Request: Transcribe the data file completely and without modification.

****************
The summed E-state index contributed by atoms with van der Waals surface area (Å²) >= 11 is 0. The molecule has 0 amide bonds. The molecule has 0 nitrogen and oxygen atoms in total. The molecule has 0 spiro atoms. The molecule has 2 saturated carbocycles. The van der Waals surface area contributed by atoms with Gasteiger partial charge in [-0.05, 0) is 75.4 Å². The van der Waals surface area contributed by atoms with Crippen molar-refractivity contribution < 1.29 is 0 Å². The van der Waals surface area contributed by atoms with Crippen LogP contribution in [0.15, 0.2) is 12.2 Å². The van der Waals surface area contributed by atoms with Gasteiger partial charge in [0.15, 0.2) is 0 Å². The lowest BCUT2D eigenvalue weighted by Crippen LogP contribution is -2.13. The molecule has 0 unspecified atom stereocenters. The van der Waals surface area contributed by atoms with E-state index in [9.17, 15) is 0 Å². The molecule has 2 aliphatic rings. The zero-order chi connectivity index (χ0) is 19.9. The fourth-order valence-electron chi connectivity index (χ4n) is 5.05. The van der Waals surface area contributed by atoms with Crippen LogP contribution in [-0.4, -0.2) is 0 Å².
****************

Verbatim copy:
The summed E-state index contributed by atoms with van der Waals surface area (Å²) >= 11 is 0. The molecule has 0 amide bonds. The molecule has 0 nitrogen and oxygen atoms in total. The molecule has 0 spiro atoms. The molecule has 2 saturated carbocycles. The van der Waals surface area contributed by atoms with Gasteiger partial charge in [-0.05, 0) is 75.4 Å². The van der Waals surface area contributed by atoms with Crippen molar-refractivity contribution < 1.29 is 0 Å². The van der Waals surface area contributed by atoms with Crippen LogP contribution in [0.15, 0.2) is 12.2 Å². The van der Waals surface area contributed by atoms with Gasteiger partial charge in [0.15, 0.2) is 0 Å². The lowest BCUT2D eigenvalue weighted by Crippen LogP contribution is -2.13. The molecule has 0 unspecified atom stereocenters. The van der Waals surface area contributed by atoms with E-state index in [9.17, 15) is 0 Å². The molecule has 2 aliphatic rings. The zero-order chi connectivity index (χ0) is 19.9. The fourth-order valence-electron chi connectivity index (χ4n) is 5.05. The van der Waals surface area contributed by atoms with Crippen LogP contribution in [-0.4, -0.2) is 0 Å².